Communities Field Note

Waste Management in Germany

How young people are making a difference and how we still have a long way to go


Germany is a country that enjoys many luxuries. Sadly, a “throwaway culture” has developed over the years. Yet my experiences at the Regine-Hildebrandt School have shown me that young people are taking a stand against unnecessary waste and coming up with ideas to make their lives greener.

IntroductionHow do nations meet their communities’ needs? 

Daily life in western countries has certainly changed a lot since our grandparents and great-grandparents were young. For those who grew up in East Germany, it has been vastly different for only about 23 years, when Germany was reunited in 1990. Do you remember when I talked about Eberhard Hatt and his wife Regina? Well, when at their house, I saw some of their old kitchen appliances out of the GDR (German Democratic Republic, or former East Germany). Regina still uses a mixer from that time when she bakes. That means the mixer is more than 23 years old! She said it still works because in East Germany they only had a limited amount of supplies to make things. Therefore, they built everything to last, from radios to kitchenware.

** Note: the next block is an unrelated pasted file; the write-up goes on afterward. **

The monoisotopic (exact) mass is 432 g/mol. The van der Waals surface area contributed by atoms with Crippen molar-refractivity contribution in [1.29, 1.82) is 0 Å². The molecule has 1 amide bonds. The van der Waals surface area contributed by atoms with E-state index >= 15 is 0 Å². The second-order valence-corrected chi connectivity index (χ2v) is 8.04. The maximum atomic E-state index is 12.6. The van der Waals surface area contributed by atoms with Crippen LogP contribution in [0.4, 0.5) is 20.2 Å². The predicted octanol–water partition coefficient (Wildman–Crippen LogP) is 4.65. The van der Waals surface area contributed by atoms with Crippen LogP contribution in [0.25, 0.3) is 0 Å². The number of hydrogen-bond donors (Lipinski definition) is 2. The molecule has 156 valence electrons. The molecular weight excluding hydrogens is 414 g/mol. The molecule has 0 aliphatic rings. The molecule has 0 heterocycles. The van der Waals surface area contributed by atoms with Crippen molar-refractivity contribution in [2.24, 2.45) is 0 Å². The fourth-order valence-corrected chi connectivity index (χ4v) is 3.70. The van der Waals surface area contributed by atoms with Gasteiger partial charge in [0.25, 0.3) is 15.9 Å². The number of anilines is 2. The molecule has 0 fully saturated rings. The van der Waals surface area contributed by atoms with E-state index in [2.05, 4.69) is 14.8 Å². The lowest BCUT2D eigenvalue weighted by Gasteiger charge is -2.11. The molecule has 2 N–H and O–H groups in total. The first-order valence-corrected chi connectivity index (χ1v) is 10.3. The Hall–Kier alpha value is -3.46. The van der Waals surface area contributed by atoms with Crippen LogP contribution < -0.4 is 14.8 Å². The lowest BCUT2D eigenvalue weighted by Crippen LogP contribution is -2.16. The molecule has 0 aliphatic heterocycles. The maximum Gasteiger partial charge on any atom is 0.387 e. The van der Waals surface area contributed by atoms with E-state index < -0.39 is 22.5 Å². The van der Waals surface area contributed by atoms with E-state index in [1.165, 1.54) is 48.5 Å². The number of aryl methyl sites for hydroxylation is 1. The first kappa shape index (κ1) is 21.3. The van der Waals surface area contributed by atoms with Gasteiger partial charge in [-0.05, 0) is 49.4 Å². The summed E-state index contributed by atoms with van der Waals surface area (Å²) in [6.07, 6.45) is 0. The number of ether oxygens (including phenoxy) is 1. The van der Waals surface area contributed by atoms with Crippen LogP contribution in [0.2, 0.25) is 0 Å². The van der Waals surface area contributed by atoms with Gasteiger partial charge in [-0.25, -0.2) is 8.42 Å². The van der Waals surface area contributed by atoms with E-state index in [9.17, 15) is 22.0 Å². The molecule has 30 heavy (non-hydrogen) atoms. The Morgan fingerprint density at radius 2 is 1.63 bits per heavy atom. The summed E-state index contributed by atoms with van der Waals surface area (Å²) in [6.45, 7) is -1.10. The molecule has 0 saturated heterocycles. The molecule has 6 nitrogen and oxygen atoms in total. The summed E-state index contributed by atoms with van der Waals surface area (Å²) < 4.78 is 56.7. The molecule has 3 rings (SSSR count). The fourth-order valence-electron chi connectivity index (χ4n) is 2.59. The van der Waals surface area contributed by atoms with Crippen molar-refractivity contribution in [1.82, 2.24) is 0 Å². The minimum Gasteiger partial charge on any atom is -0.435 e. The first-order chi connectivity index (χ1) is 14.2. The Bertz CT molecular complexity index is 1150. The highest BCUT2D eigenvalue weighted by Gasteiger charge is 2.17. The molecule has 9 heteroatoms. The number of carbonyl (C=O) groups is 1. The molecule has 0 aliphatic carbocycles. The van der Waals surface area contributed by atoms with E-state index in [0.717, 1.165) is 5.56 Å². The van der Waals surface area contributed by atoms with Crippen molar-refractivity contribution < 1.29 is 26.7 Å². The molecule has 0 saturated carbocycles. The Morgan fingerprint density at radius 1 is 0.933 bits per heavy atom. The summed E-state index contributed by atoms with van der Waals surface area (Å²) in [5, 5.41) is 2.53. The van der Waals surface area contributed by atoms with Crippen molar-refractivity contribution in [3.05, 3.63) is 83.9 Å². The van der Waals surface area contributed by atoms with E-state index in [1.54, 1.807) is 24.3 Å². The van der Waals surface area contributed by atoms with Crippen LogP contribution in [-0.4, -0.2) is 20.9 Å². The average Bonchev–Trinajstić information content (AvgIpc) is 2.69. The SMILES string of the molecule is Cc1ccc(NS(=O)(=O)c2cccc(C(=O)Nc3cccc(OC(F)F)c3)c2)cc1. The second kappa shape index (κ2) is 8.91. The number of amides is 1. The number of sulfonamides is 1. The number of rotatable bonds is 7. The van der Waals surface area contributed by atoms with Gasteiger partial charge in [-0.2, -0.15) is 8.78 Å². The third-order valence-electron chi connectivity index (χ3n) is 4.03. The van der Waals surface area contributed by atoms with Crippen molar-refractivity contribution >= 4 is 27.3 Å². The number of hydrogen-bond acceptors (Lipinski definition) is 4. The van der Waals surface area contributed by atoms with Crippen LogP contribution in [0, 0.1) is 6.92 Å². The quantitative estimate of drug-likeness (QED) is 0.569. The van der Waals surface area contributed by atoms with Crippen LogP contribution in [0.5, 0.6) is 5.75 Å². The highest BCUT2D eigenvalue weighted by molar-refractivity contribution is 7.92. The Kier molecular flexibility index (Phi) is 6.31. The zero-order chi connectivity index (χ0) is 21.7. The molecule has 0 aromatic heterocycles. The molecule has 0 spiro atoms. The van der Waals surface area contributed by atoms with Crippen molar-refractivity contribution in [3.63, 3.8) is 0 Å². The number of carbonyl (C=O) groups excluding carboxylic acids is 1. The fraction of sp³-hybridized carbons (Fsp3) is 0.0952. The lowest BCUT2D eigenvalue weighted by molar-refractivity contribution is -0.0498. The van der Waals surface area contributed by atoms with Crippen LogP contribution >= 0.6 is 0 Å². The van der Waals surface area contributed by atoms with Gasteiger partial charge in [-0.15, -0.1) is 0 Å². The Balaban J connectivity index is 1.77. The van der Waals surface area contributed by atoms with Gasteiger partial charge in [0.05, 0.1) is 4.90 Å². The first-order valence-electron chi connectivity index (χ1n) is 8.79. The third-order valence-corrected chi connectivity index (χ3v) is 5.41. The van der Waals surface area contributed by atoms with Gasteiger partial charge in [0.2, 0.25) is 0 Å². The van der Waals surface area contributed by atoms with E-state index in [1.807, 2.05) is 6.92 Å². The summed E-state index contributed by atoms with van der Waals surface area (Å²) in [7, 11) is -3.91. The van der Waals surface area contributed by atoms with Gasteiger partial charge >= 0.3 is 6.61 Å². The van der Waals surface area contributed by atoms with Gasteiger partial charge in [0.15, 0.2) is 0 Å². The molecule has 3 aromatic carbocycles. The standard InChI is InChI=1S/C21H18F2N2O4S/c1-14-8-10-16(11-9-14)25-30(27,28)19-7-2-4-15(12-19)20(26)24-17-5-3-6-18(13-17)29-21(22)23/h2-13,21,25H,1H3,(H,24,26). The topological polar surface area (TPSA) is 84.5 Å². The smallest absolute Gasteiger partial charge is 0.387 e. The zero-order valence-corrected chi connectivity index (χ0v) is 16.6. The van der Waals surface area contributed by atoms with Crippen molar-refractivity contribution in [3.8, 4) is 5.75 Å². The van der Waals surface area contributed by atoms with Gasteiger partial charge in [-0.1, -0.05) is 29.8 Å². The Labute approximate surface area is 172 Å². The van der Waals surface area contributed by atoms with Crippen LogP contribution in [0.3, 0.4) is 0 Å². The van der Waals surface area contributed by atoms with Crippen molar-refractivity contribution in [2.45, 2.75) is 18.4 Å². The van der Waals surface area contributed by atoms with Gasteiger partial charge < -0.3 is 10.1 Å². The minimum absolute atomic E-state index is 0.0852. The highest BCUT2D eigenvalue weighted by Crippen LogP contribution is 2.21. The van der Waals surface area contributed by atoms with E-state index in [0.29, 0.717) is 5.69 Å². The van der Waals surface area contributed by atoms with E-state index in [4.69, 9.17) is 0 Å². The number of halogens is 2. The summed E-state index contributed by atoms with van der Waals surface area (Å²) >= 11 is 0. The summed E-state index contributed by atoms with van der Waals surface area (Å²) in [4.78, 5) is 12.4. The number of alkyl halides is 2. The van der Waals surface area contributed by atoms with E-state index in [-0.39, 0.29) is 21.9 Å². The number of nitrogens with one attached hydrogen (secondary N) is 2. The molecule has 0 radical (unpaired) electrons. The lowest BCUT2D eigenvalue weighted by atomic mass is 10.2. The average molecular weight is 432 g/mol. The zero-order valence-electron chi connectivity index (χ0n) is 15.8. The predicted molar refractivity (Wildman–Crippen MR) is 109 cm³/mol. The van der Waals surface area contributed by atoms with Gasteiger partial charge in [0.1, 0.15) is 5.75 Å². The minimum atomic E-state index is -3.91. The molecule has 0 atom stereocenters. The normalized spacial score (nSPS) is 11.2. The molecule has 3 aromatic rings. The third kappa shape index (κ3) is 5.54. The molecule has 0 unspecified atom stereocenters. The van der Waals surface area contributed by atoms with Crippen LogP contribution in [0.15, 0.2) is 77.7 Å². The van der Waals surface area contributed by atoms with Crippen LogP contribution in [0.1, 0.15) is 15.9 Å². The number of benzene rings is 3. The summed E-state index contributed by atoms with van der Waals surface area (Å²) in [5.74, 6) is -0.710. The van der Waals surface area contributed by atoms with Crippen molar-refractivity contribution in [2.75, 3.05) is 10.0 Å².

Today, I am lucky if any appliance I buy lasts five years before I buy a newer, better one. Today, the mentality is different. It seems we throw away perfectly good things because there is always something better available. Slowly, we’ve realized how hard this is on our environment, because the things we throw away have to go somewhere! Let’s take a look at how this change is happening in Germany, and how the younger generation is trying to learn from the values of the past.